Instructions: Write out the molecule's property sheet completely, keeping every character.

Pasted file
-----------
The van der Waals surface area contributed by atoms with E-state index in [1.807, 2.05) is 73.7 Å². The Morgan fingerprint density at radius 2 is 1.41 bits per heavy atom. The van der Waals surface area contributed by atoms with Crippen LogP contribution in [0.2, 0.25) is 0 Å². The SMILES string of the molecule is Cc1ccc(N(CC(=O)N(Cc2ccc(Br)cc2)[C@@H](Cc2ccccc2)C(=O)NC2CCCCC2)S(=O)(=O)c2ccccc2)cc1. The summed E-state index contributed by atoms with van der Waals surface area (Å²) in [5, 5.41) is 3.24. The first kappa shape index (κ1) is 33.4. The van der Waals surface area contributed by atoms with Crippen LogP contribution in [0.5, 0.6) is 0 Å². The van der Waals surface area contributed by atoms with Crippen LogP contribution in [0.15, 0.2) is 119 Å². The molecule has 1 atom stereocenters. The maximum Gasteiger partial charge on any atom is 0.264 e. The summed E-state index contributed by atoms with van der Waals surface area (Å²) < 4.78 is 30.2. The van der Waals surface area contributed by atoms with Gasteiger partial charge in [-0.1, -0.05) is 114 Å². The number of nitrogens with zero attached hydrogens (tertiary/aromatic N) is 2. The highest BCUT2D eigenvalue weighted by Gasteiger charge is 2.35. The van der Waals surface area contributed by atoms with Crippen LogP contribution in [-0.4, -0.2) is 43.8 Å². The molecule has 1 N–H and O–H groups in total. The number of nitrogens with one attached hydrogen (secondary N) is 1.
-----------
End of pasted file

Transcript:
The van der Waals surface area contributed by atoms with E-state index in [1.807, 2.05) is 73.7 Å². The Morgan fingerprint density at radius 2 is 1.41 bits per heavy atom. The van der Waals surface area contributed by atoms with Crippen LogP contribution in [0.2, 0.25) is 0 Å². The SMILES string of the molecule is Cc1ccc(N(CC(=O)N(Cc2ccc(Br)cc2)[C@@H](Cc2ccccc2)C(=O)NC2CCCCC2)S(=O)(=O)c2ccccc2)cc1. The summed E-state index contributed by atoms with van der Waals surface area (Å²) in [5, 5.41) is 3.24. The first kappa shape index (κ1) is 33.4. The van der Waals surface area contributed by atoms with Crippen LogP contribution in [0.5, 0.6) is 0 Å². The van der Waals surface area contributed by atoms with Crippen LogP contribution in [0.15, 0.2) is 119 Å². The molecule has 1 atom stereocenters. The maximum Gasteiger partial charge on any atom is 0.264 e. The summed E-state index contributed by atoms with van der Waals surface area (Å²) < 4.78 is 30.2. The van der Waals surface area contributed by atoms with Gasteiger partial charge in [-0.1, -0.05) is 114 Å². The number of nitrogens with zero attached hydrogens (tertiary/aromatic N) is 2. The highest BCUT2D eigenvalue weighted by Gasteiger charge is 2.35. The van der Waals surface area contributed by atoms with Crippen LogP contribution in [-0.4, -0.2) is 43.8 Å². The molecule has 1 N–H and O–H groups in total. The number of nitrogens with one attached hydrogen (secondary N) is 1.